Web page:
PETALING JAYA: Investigators in Australia are coming down hard against any possible leak of information pertaining to its search for missing Malaysia Airlines MH370 by threatening to jail staff members, The Australian reported.
The Australian Transport Safety Bureau (ATSB) gave this warning after having refused to release material pertaining to the search efforts, as requested by families of the Chinese passengers of the ill-fated flight.
Invoking an article of law that was rarely used under the Transport Safety Investigation Act, ATSB chief commissioner Greg Hood said the request was denied because the release of the information could “cause damage to the international relations of the commonwealth”.
“The activities of the ATSB with respect to assisting the Malaysian investigation are covered by the TSI Act,” Hood said in supporting a decision that was made in February by the ATSB general manager for strategic capability Colin McNamara when the latter denied a Freedom of Information request which was first made by The Australian.
According to the daily, the law also carries with it a penalty of two years in jail, should any ATSB employee leak the requested information.
“The act allows for a serving or former ATSB staffer or consultant who discloses information to any person or to a court; and the information is restricted, to be considered as having breached the act, and be subject to a penalty of two years in prison,” Hood was quoted as saying.
Following the decision, the families of the Chinese passengers accused Australia of being complicit in a cover-up by the Malaysian government.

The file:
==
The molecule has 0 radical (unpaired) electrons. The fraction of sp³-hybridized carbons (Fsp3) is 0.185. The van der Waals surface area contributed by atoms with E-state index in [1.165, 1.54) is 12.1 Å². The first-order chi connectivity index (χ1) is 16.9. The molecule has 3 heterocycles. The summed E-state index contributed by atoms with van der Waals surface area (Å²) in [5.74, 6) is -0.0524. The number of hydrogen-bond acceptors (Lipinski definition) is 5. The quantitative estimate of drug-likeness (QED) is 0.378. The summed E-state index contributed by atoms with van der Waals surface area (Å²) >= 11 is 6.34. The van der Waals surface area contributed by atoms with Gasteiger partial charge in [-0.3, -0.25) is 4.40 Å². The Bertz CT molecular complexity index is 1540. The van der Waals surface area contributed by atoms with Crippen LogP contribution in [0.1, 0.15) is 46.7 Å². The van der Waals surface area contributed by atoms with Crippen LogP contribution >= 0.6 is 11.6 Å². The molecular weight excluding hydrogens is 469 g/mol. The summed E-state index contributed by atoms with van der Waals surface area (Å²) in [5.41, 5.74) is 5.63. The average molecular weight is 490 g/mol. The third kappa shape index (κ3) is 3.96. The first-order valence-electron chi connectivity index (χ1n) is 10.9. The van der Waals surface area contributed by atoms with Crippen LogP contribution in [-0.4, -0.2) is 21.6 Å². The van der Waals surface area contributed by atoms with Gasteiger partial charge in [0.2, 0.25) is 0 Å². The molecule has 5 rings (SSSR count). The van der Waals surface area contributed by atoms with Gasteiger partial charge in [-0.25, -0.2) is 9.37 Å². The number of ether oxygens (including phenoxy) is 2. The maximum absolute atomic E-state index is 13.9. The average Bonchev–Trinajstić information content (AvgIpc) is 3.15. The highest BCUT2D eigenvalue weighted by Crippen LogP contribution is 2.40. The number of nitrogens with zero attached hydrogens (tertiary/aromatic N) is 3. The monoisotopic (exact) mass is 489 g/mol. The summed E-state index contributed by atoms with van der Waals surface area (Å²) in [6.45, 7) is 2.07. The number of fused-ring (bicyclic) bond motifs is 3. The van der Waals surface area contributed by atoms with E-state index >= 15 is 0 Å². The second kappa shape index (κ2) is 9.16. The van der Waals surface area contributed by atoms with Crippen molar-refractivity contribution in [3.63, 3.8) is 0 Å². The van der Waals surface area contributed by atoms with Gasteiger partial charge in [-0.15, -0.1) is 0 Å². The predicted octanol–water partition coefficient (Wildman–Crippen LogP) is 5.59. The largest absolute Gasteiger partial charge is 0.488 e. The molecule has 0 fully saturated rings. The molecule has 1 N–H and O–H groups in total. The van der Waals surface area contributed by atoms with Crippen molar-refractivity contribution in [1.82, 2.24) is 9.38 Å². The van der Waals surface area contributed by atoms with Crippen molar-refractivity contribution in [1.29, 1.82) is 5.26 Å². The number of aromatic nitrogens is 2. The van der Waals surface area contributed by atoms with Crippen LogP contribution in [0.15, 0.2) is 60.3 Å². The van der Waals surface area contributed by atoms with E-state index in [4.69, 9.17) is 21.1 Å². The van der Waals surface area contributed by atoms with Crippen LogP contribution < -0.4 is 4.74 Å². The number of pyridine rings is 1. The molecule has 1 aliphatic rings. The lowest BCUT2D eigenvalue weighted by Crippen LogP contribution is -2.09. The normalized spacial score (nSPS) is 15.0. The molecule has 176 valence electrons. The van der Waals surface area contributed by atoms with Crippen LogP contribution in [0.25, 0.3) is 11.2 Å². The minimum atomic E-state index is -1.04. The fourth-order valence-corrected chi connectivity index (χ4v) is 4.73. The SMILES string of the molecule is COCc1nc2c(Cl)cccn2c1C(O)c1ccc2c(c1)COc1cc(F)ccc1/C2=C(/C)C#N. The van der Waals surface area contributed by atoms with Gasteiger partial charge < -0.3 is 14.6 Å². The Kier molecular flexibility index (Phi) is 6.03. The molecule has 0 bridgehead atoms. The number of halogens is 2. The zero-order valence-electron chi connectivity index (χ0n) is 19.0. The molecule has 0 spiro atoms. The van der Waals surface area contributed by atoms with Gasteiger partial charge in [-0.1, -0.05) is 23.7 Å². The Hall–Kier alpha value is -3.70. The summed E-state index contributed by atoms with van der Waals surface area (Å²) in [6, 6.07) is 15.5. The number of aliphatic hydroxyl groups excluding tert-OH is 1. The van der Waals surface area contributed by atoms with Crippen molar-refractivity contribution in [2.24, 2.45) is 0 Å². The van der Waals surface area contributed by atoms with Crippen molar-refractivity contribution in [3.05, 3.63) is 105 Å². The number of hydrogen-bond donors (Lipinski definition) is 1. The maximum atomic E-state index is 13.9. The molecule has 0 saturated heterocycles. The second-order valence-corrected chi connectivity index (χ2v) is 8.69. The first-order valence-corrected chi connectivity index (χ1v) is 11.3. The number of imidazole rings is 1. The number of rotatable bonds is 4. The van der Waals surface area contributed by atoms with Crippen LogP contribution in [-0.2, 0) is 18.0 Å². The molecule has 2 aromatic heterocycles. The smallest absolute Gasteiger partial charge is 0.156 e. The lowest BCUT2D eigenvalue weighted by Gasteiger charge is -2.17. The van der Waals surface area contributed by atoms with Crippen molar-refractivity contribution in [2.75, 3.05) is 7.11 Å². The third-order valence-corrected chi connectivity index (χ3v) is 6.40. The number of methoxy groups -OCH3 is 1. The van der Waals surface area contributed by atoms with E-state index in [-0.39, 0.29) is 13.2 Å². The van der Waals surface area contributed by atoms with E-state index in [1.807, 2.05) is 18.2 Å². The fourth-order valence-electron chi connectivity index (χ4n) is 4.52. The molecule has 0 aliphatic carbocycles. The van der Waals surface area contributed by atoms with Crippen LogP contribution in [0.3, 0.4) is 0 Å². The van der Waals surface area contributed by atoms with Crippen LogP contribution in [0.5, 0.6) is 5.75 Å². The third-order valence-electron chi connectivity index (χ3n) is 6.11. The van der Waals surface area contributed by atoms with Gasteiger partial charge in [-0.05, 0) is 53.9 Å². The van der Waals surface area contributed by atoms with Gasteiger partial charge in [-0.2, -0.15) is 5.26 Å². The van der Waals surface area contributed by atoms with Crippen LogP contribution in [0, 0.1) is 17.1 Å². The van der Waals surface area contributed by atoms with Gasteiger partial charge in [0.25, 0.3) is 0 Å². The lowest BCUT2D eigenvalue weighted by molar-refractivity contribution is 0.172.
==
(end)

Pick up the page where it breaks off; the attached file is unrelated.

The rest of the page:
“Is avoiding offending the Malaysian authorities more important than discovering the truth?” the families said in a statement after the first request was refused in February.
The particular information requested was said to be documents that the ATSB had claimed supported its “ghost flight” and “death dive” scenario, which holds the Boeing 777 went down in an unpiloted crash.
However, according to The Australian, some ATSB officers are having second thoughts about the agency’s official line that MH370’s pilots were unconscious or dead at the end of the flight. Hence, the fear that some of the documents may be leaked.
Flight MH370 disappeared in March 2014 with 239 passengers and crew on board, most of them Chinese, en route to Beijing from the Malaysian capital, Kuala Lumpur. Its whereabouts have become one of the world’s greatest aviation mysteries.
The disappearance of MH370 sparked the largest and most expensive search operation in aviation history.
However, Australia, China and Malaysia, which jointly coordinated and funded the search operation led by ATSB, announced in January the suspension of the search for MH370.